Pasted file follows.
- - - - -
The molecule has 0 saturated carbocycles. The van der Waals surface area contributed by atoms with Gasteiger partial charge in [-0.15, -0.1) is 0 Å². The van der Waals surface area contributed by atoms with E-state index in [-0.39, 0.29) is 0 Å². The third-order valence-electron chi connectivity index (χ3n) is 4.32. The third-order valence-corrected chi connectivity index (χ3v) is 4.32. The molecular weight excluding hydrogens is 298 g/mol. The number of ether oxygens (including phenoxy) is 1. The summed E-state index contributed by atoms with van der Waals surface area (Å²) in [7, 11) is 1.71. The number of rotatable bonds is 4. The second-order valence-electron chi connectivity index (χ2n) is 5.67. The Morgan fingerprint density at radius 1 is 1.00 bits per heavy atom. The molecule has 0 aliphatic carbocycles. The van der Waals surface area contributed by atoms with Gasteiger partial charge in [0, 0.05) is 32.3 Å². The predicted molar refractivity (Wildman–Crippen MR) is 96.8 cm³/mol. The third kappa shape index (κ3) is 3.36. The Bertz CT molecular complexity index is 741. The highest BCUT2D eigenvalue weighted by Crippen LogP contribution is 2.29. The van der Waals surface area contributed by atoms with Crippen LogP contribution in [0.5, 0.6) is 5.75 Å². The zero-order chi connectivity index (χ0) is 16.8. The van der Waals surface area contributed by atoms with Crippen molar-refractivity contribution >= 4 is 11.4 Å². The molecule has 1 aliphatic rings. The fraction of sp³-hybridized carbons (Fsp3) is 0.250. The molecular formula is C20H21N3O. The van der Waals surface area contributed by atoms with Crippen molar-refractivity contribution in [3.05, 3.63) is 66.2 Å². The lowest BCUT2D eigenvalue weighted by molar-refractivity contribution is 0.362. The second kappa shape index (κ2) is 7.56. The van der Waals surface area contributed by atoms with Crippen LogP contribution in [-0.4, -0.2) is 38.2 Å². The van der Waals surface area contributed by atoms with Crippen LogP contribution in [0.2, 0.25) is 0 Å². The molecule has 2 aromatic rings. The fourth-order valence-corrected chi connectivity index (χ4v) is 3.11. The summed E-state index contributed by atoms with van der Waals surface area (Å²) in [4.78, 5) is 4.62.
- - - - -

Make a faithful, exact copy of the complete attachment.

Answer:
The molecule has 0 saturated carbocycles. The van der Waals surface area contributed by atoms with Gasteiger partial charge in [-0.15, -0.1) is 0 Å². The van der Waals surface area contributed by atoms with E-state index in [-0.39, 0.29) is 0 Å². The third-order valence-electron chi connectivity index (χ3n) is 4.32. The third-order valence-corrected chi connectivity index (χ3v) is 4.32. The molecular weight excluding hydrogens is 298 g/mol. The number of ether oxygens (including phenoxy) is 1. The summed E-state index contributed by atoms with van der Waals surface area (Å²) in [7, 11) is 1.71. The number of rotatable bonds is 4. The second-order valence-electron chi connectivity index (χ2n) is 5.67. The Morgan fingerprint density at radius 1 is 1.00 bits per heavy atom. The molecule has 0 aliphatic carbocycles. The van der Waals surface area contributed by atoms with Gasteiger partial charge in [0, 0.05) is 32.3 Å². The predicted molar refractivity (Wildman–Crippen MR) is 96.8 cm³/mol. The third kappa shape index (κ3) is 3.36. The Bertz CT molecular complexity index is 741. The highest BCUT2D eigenvalue weighted by Crippen LogP contribution is 2.29. The van der Waals surface area contributed by atoms with Crippen LogP contribution in [0.5, 0.6) is 5.75 Å². The zero-order chi connectivity index (χ0) is 16.8. The van der Waals surface area contributed by atoms with Crippen molar-refractivity contribution >= 4 is 11.4 Å². The molecule has 1 aliphatic rings. The fraction of sp³-hybridized carbons (Fsp3) is 0.250. The molecular formula is C20H21N3O. The van der Waals surface area contributed by atoms with Crippen molar-refractivity contribution in [3.05, 3.63) is 66.2 Å². The lowest BCUT2D eigenvalue weighted by molar-refractivity contribution is 0.362. The second kappa shape index (κ2) is 7.56. The van der Waals surface area contributed by atoms with Crippen LogP contribution in [-0.4, -0.2) is 38.2 Å². The van der Waals surface area contributed by atoms with Crippen LogP contribution in [0.2, 0.25) is 0 Å². The molecule has 2 aromatic rings. The fourth-order valence-corrected chi connectivity index (χ4v) is 3.11. The summed E-state index contributed by atoms with van der Waals surface area (Å²) in [4.78, 5) is 4.62.